Monday, April 25, 2011

Cirque du Soleil, Video Games, and Imperfect Duties

Took the kids to see Cirque du Soleil this weekend. Truly amazing. Convinced that they should change the name to "Cirque du No Way." You spend two hours watching the most amazing feats you can imagine by incredibly fit performers from Asia and Central and Eastern Europe, only to have the lights come up and see yourself very conscious of the fact that you are surrounded by obese Americans. It really makes you realize what the public health people have been telling us for a couple of decades now.

We're not only overweight as a culture, but while we love to crow that the U.S.A. is #1 at everything, you realize that you've just been entranced by a whole bunch of stuff that Americans can't do. If there was a show where you watched people ate potato chips while watching tv, we'd be right there, but actual, instead of virtual, work...not so much. We play Wii these days, not catch. We play Guitar Hero, not guitar. We have been so lulled into the commercialization of play that we buy games to play on expensive consoles instead of actually playing them and as a result, we become our avatars and not our real bodies. We are less and less living inside of ourselves.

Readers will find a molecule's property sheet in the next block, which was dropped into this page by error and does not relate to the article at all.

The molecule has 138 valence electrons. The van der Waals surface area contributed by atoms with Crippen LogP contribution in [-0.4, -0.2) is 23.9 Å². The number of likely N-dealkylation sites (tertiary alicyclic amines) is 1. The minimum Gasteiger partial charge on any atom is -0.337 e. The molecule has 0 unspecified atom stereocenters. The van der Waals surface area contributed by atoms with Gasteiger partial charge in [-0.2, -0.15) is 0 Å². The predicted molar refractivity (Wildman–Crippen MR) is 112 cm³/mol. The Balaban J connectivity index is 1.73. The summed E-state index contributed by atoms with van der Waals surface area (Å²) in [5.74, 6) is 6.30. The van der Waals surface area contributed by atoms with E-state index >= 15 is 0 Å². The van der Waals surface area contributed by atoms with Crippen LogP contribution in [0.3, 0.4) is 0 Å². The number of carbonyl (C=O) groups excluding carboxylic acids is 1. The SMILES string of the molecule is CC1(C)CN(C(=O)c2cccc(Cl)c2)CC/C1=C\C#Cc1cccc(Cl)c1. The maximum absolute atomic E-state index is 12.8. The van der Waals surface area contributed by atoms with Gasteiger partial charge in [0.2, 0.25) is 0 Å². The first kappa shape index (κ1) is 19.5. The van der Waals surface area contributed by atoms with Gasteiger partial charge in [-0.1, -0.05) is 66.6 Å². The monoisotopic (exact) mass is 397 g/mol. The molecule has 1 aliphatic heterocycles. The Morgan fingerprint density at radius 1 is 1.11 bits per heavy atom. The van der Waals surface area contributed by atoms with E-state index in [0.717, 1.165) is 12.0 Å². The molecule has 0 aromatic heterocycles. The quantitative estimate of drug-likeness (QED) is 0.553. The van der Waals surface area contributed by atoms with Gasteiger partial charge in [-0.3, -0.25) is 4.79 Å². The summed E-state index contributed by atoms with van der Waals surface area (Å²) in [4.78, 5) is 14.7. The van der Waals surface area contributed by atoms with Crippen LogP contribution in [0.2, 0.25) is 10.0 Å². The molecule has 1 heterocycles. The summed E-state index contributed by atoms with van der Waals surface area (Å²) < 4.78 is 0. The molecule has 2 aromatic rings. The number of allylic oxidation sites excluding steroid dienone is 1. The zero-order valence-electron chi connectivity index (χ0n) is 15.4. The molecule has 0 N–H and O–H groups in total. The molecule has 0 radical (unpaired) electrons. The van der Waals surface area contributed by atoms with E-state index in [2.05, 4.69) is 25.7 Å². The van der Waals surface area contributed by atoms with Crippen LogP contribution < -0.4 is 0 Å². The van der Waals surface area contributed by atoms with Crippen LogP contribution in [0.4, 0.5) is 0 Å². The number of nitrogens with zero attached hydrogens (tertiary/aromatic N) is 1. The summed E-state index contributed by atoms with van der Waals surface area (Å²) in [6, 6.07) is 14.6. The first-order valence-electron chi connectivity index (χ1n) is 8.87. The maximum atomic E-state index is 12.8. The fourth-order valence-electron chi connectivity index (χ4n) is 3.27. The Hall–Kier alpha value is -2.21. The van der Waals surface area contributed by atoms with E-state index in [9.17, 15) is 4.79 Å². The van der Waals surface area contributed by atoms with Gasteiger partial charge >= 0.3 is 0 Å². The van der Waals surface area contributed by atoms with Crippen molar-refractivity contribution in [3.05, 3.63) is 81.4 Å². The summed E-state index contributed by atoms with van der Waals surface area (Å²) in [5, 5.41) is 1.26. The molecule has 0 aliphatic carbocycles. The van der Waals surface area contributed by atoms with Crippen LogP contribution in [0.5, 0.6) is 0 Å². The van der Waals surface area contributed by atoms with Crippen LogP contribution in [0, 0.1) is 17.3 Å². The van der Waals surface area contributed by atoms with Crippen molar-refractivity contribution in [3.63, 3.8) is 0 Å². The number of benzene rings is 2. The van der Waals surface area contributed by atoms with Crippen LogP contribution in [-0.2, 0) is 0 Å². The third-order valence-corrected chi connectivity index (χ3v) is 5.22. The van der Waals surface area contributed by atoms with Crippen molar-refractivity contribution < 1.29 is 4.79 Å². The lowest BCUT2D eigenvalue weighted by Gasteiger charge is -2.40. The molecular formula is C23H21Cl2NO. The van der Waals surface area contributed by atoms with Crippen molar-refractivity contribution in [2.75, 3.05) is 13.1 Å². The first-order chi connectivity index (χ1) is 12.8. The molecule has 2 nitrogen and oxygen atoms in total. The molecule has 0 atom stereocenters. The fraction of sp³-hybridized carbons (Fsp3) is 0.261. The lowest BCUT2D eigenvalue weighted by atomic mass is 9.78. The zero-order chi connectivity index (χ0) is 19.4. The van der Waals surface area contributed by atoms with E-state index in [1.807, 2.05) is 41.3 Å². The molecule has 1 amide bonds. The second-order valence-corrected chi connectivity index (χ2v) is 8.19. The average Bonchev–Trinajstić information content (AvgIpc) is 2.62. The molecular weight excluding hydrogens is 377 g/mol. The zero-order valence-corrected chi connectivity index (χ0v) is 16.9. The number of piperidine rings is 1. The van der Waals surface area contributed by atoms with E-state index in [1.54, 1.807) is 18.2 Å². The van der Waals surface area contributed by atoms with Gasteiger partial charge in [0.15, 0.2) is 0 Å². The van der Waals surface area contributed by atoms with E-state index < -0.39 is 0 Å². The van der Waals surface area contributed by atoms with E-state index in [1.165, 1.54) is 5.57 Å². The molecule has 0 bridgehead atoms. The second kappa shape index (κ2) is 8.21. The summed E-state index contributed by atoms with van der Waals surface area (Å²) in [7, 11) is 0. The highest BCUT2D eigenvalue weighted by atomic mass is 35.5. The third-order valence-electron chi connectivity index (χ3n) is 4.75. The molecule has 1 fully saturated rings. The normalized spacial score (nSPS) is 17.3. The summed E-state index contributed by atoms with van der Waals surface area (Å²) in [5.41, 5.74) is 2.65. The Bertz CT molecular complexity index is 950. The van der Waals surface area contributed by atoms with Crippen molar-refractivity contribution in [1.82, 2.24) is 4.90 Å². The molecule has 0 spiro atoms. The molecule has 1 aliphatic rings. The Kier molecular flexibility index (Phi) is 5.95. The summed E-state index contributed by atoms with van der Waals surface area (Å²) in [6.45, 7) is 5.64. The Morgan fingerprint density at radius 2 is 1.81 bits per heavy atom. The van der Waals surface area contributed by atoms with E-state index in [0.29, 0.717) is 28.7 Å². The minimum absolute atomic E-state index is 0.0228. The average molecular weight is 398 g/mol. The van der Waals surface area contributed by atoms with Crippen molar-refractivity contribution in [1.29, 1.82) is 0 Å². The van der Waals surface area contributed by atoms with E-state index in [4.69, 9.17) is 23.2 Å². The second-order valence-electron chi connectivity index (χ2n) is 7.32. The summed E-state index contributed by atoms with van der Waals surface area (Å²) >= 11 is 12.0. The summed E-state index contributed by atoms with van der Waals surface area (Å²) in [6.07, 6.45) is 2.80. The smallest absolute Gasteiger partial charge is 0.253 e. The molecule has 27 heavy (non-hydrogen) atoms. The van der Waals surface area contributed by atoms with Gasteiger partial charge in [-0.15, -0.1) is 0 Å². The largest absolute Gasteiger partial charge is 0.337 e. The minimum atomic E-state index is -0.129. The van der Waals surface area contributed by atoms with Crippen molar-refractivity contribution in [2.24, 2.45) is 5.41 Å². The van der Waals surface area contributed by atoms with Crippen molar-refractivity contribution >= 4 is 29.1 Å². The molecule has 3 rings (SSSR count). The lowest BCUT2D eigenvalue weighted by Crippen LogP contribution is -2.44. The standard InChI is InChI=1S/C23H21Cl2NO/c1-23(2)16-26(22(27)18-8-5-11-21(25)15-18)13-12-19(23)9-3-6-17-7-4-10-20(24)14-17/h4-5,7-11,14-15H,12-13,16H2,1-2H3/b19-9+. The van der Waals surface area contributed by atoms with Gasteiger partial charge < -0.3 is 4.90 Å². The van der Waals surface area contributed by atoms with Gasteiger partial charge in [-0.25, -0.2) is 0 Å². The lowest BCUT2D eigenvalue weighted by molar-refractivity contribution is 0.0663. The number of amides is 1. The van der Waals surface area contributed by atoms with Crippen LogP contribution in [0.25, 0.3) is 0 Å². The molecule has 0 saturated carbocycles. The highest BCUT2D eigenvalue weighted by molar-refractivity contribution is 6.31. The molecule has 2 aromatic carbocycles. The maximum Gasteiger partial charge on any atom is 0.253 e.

As a result, we are becoming less talented. We are not developing our potentials. Is this a moral problem? Kant argues that there are perfect duties, things that we are required to do at all times. Never steal, never kill. Imperfect duties, on the other hand, are the sorts of things that we admire, but don't need to be done all the time. Learn a foreign language, learn to play piano, help out at the soup kitchen or your child's school. The corporatization of leisure -- television, video games,... -- has made sure that the time we could be using for imperfect duties is instead filled with opportunities for advertising and activities that bring in revenue. This means more profits for corporations, but less talented Americans. Or is getting to the next level on a video game itself a talent? Is it just a different form of imperfect duty? Is there a problem with relaxing in front of the tube instead of reading a classic or taking up woodworking? Do we really have a duty to develop our talents or do we have the right to do with our free time as we see fit...even if it means not being fit?